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Over the past couple of years, we have noticed an increasing rate of neck injuries and strains (especially in young people) directly related to the use of hand-held devices. We often refer to this developing condition of the neck and upper back as “text neck.”

Text Neck occurs when people use mobile devices for a prolonged period of time. As an individual uses a smartphone, laptop or tablet for hours a day, they are typically looking down, with their neck flexed down and upper back arched forward. Their shoulders are rolled inwards or hunched over, and their chest pulled downward.

This “slouched” position increases the load placed on the neck, spine, shoulders and related muscles and soft tissues resulting in muscle strains, neck and back pain, and tension headaches.

Research has demonstrated that for every inch that the head shifts forward, it causes an increased load of 10 pounds in weight on our neck. That’s a lot of weight!

The danger of this condition has many factors. As a person starts to lose their good posture, the muscles that are used for good posture start to become weak and can even shut down. This starts a cascade of events that leads to the head to continue to fall forward, the shoulders to roll in and the back to increase the thoracic curve giving the individual that hump in their upper back.

What many people don’t realize is that staying in this position for a prolonged time can cause the tissues on the front of the body to tighten up causing adhesions to develop which will limit a person’s ability to sit up straight and pull their shoulders back and down. The further the head and shoulders go forward, the greater a person becomes at risk for developing a condition called Thoracic Outlet Syndrome. This is a condition where the neurovascular bundle that contains the nerves, arteries, and veins for the arm can become entrapped causing numbness, tingling, and pain radiating down the arm in to the hand. This condition is become much more common in younger individuals due to the use of mobile devices, but it can be easily reversed!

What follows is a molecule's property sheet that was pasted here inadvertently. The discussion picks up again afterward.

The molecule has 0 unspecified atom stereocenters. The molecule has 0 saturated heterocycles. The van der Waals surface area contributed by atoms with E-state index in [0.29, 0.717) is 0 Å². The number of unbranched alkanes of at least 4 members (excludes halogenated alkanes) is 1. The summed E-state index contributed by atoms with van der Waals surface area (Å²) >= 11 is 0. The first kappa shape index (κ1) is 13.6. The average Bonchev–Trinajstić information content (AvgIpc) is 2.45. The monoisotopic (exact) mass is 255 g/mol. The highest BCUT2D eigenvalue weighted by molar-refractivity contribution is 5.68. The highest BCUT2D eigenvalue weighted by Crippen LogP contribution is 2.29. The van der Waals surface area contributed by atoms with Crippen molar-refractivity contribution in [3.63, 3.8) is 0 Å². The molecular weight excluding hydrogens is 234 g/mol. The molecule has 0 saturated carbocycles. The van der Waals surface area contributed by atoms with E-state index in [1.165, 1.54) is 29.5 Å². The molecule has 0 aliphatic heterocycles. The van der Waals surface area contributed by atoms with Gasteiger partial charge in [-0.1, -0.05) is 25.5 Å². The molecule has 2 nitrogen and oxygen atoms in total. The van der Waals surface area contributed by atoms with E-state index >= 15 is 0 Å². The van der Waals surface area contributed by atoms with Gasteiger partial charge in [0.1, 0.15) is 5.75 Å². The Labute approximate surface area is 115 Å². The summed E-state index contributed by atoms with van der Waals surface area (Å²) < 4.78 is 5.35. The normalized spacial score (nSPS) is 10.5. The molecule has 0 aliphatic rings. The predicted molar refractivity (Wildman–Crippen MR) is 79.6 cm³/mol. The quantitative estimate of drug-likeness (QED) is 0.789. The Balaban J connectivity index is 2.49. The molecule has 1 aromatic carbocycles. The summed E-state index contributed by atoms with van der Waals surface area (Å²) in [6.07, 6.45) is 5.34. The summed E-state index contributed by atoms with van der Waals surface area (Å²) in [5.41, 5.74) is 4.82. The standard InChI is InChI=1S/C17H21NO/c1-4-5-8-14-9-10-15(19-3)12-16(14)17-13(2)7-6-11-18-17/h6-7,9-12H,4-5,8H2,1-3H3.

How Can I Prevent Text Neck?
Correcting your posture is the first step toward resolving text neck or forward head conditions. The head should be balanced effortlessly on the shoulders. Good posture – when the back is upright, and the shoulders pulled back – means that only a minimal effort is required to keep the head balanced upright. Some simple things that you can do to help prevent developing this condition are:
• Try not to sit in a static position for an extended period. Get up and walk around. Take frequent breaks and perform some stretches.
• Bring the technology up to your eye level rather than placing it in your lap. Sit with your head and back in a supported position using a chair or cushion.
• Limit texting to just a couple of minutes at a time.

How Can ART Help?
ART is very effective for both treating and preventing, Text Neck and other sprain/strain injuries to the neck and back. It is important to treat the tissues that have shortened and tightened so that normal function can be restored. During the evaluation, we:
• Determine the areas of tissue that are not lengthening or functioning properly.
• Identify abnormalities in tissue texture.
• Locate restrictions in movement and function.
• Release adhesions and restrictions that have formed through a series of “stretch and release” type movements.

Stretches for Text Neck
• Chin tuck. Don’t tuck your chin down to your chest, but take your chin, and push it backward, moving your head back toward your shoulder blades. Hold it for about 3-5 seconds, and then relax. Do this about 3-5 times.
• Shoulder blade or scapula squeeze. Imagine that there is a ball in the middle of your back. Squeeze your shoulder blades back towards your spine and hold as if you are squeezing the ball, and then come back. Hold it for about 3-5 seconds; perform about 10 times to start.
• Chin tuck lying down. Roll up a towel and put it right in the curve of your neck on the ground. Push down towards the floor as if you are using your neck muscles to push the towel into the ground. Hold for about 3-5 seconds. Do this 3-5 times.
• Upper back stretch. Take a pillow, turn over onto your stomach, and put the pillow right at your stomach and chest area. Put your hands on your lower back. Keep your neck in a neutral position, and lift your upper body up off the floor. Hold it for about 1-2 seconds, and then come back down. Start with 10 times.